Vision Critical survey on wireless usage
I just came across this Forbes Magazine story regarding Wellington Financial Fund III portfolio company Vision Critical. It provides some insights into the expected behaviours of wireless customers in anticipation of a recession in the U.S. Although Angus Reid’s team focused on Virgin Mobile USA customers, the findings are likely applicable across the entire ecosystem. Cell phones are no longer a luxury, even if customers are trying to economize on their wireless bills. Good news for many of our portfolio companies, including Airborne Mobile, BlueStreak, Impact Mobile and Wmode. May also speak to why Nokia recently closed on the previously announced acquisition of OZ Communications, despite a global financial meltdown.
“Fortunately for Virgin Mobile, most of its customers have chosen to trim expenses other than their cellphone usage. Many (88%) said they plan to dine out less frequently, while some 79% say they are deferring big-ticket purchases like cars, furniture and electronics. Others (57%) are cutting back on gas spending, and a noticeable 41% say they’ll just buy fewer groceries. By contrast, only 32% said money worries would crimp their cellphone spending.
An independent study by Nielsen Mobile suggests that at least through the third quarter, customers continued to download mobile applications such as ringtones and software applications. For instance, 18% of subscribers downloaded ringtones in the third quarter of 2008, up from 16% during the second quarter. Similarly, 11% of subscribers downloaded software and applications in the third quarter, up from 7% in the second quarter.
‘Wireless is now a necessity for most people, so the value–and particularly the flexibility of prepaid phone service–is really hitting home,” said Dan Schulman, chief executive of Virgin Mobile USA, which conducted the poll of about 750 adult customers in early November with interactive-market research firm Vision Critical.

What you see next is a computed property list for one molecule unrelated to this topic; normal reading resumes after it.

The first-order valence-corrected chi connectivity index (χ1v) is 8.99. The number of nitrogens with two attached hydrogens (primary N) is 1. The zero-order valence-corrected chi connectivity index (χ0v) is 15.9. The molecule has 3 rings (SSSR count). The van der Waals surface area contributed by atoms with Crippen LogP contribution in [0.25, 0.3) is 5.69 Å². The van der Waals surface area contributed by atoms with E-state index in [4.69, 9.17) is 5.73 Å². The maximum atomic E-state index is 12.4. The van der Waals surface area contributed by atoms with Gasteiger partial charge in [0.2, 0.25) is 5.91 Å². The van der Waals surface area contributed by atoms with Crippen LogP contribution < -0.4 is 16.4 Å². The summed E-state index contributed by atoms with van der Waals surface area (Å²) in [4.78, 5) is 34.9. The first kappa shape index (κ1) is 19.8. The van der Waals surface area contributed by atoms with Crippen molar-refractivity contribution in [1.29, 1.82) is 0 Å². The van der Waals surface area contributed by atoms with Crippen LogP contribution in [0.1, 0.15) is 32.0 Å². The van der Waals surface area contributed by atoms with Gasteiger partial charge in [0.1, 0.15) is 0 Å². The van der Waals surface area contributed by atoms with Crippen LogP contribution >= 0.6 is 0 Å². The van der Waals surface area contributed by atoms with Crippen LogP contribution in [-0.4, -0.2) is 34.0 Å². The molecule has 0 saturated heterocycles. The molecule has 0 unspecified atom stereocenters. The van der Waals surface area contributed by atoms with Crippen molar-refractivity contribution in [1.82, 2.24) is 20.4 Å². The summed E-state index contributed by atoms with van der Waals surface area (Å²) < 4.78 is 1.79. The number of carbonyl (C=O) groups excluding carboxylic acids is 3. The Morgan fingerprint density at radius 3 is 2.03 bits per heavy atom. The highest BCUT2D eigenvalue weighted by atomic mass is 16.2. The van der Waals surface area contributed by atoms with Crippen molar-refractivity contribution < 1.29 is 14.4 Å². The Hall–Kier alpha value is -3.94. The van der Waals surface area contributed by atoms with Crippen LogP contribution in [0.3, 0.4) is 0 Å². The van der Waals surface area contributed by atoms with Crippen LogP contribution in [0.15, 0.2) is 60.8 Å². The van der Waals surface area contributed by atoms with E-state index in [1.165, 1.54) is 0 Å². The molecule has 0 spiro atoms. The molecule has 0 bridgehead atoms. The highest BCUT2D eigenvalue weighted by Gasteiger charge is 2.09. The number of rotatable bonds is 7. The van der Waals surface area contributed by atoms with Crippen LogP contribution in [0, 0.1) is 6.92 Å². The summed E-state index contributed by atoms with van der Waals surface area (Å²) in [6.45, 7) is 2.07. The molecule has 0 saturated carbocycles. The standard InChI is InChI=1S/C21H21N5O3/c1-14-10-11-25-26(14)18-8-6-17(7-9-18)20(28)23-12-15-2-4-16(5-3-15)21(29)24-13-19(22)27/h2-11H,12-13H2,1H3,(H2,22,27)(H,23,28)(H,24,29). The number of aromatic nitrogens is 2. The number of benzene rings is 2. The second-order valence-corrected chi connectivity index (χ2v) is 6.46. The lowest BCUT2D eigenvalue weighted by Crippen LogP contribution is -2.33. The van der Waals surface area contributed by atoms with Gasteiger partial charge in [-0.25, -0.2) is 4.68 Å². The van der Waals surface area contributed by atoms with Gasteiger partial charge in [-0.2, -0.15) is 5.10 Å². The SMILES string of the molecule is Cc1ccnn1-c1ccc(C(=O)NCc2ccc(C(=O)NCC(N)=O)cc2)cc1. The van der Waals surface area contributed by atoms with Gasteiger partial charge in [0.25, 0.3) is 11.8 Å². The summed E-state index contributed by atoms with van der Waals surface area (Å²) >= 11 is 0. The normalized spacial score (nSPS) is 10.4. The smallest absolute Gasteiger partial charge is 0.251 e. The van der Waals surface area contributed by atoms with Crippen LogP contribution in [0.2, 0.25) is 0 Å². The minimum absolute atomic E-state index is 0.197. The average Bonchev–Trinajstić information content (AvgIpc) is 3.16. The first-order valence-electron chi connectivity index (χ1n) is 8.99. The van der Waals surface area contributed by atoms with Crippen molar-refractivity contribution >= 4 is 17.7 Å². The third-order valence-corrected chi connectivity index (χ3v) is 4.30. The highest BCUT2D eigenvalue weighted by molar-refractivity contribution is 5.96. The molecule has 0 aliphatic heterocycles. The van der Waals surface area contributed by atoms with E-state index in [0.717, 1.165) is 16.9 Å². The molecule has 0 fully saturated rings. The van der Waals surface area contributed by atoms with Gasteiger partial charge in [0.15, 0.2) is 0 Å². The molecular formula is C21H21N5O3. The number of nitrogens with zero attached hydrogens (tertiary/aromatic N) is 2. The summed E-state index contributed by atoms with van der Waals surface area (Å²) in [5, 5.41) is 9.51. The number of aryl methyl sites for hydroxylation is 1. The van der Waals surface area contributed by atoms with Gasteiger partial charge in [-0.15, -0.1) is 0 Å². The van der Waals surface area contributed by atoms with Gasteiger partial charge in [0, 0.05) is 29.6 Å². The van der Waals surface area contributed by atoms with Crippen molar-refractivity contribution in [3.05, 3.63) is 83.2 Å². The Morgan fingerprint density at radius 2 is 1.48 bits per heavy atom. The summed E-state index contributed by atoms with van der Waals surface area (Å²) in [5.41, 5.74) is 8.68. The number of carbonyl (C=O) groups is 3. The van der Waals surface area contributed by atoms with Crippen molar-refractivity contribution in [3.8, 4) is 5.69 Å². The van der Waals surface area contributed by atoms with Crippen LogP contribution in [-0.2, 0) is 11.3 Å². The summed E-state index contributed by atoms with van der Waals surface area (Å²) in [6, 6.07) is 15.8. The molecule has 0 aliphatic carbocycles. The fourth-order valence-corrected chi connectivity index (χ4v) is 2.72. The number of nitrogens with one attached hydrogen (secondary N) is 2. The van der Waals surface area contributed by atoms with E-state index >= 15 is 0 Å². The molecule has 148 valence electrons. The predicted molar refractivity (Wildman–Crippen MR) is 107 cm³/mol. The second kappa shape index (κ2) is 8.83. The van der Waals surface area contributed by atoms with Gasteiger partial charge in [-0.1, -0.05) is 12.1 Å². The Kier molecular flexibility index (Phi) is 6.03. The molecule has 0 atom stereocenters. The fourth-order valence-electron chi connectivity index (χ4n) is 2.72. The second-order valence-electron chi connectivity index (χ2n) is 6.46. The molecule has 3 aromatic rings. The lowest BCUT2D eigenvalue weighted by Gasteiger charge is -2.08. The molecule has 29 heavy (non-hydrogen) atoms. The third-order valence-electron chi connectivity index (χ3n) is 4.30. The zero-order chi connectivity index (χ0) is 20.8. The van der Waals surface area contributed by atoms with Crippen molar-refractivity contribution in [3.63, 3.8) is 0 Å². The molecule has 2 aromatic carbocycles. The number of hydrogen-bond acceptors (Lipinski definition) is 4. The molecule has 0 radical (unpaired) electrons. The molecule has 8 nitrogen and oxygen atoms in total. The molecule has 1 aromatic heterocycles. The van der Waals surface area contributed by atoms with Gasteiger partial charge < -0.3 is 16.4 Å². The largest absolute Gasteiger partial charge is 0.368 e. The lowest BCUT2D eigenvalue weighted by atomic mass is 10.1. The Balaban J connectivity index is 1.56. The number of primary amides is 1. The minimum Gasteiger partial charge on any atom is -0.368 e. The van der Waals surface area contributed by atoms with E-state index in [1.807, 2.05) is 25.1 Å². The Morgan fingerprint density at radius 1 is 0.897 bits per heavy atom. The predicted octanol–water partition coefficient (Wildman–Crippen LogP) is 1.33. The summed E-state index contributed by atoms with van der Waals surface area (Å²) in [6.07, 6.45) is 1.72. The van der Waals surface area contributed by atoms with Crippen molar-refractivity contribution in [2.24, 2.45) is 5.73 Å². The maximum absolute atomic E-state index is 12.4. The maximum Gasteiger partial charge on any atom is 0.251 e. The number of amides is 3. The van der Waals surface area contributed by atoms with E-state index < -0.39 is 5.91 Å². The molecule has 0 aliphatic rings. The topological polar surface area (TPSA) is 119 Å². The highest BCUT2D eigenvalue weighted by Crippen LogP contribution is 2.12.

Two categories that may be more resilient than cellphones are cable TV and clothing. Respondents appeared reluctant to cut spending on either: Only 28% said they’ll spend less on clothes, and 18% reported they would delay their cable service.
Telecom isn’t immune from the economic downturn, of course: 57% of those surveyed reported that they have changed the way they use their Virgin Mobile service to save money. About a third of respondents (35%) said they have used fewer calling minutes in the past few months, while 19% said they have started texting more and calling less. That’s a mixed blessing for Virgin Mobile, which blamed disappointing second-quarter results in part on users who were substituting lower-priced messaging for voice calls.
Just how wireless carriers position themselves during the downturn will be key to attracting and retaining customers. Prepaid phone service accounts for the bulk of VMU’s business–and it’s an area gaining favor with consumers. A little more than half (51%) of those surveyed said the current economic situation has made the company’s “no contract” service “more valuable.”
The economy may also boost usage of ad-subsidized mobile service. About two-thirds (66%) of respondents said they were more likely to use programs like VMU’s “Sugar Mama,” which allows customers to earn free air-time minutes by watching and rating ads online. The company says that more than 800,000 customers have opted in to Sugar Mama since 2006.
Still, for VMU, the question is not so much whether current customers appreciate its services, but whether newcomers will flock to them too.”